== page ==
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Alaska ecologists explain how the relationship between wildfire and climate may vary by region, and that not all hot and dry forests are conducive to large wildfire events.

Preparing and responding to the impact wildfires have on people, habitats, and animals can be quite challenging for fire managers. The relationship between climate and wildfire is most often understood to be that hotter and drier conditions equal more and larger wildfires. Yet not all ecosystems respond to hotter and drier climate the same way.

In an article in The Conversation, Alaska CASC research ecologist Jeremy Littell and co-authors use research on the Sierra Nevada mountains in California to explain how the interactions among climate, plant growth and wildfire might affect this area in unexpected ways under hotter and drier climates.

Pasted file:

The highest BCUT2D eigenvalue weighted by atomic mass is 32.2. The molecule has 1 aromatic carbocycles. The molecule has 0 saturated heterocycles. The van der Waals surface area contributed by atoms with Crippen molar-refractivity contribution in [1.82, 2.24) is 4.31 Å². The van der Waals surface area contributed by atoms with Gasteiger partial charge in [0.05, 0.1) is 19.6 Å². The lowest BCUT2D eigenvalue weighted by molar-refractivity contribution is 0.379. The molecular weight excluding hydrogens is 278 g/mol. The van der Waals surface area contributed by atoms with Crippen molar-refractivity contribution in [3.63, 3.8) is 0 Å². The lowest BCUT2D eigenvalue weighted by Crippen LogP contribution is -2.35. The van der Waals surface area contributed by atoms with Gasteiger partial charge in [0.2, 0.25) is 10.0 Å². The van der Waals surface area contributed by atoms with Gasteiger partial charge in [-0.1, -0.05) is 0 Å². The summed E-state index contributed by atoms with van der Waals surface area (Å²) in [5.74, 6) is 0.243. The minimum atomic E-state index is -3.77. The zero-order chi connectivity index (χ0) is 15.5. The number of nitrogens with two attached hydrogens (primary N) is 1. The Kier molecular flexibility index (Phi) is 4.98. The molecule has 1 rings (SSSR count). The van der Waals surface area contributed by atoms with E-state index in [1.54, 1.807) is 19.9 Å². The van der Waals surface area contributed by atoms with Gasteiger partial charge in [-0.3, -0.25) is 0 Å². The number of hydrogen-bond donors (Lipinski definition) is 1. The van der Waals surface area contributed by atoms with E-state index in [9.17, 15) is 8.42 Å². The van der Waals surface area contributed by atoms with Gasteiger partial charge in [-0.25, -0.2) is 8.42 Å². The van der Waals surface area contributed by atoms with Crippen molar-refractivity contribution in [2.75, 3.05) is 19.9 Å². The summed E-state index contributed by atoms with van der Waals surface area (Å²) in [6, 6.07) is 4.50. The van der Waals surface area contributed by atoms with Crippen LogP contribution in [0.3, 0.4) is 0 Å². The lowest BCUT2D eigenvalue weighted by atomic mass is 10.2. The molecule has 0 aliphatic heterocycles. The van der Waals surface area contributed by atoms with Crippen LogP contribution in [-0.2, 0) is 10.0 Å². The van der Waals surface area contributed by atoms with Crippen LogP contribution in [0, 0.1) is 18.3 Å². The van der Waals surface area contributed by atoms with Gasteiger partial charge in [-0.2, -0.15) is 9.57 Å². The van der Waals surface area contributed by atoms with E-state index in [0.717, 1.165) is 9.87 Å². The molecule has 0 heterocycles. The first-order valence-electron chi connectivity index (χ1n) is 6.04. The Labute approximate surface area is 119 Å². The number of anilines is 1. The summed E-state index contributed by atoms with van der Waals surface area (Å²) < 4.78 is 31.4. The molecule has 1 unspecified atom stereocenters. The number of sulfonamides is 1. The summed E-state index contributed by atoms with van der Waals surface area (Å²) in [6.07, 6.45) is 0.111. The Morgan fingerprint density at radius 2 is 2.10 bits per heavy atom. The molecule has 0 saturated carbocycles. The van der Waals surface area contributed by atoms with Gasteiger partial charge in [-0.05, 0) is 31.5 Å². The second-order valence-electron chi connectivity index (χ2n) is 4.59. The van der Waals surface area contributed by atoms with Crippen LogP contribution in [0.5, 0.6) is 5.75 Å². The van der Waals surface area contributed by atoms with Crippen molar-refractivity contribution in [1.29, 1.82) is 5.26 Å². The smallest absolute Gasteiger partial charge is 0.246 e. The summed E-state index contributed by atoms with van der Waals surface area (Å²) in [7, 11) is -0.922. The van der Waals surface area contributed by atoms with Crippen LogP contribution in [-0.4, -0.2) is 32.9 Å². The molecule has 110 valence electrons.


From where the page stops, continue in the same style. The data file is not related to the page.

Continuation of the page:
They describe how, over decades, increasingly hotter and drier climate could increase the number of dead and dying trees while also decreasing new growth. This leaves less fuel available to burn as the dead trees decompose and fewer live ones replace them, meaning that future increased drought and temperatures may result in a smaller area burned by wildfire.

The authors go on to note that “understanding the intricate relationship among climate, fuels and wildfire can help managers prioritize areas where more fire will be beneficial and areas where different approaches may be preferred.”

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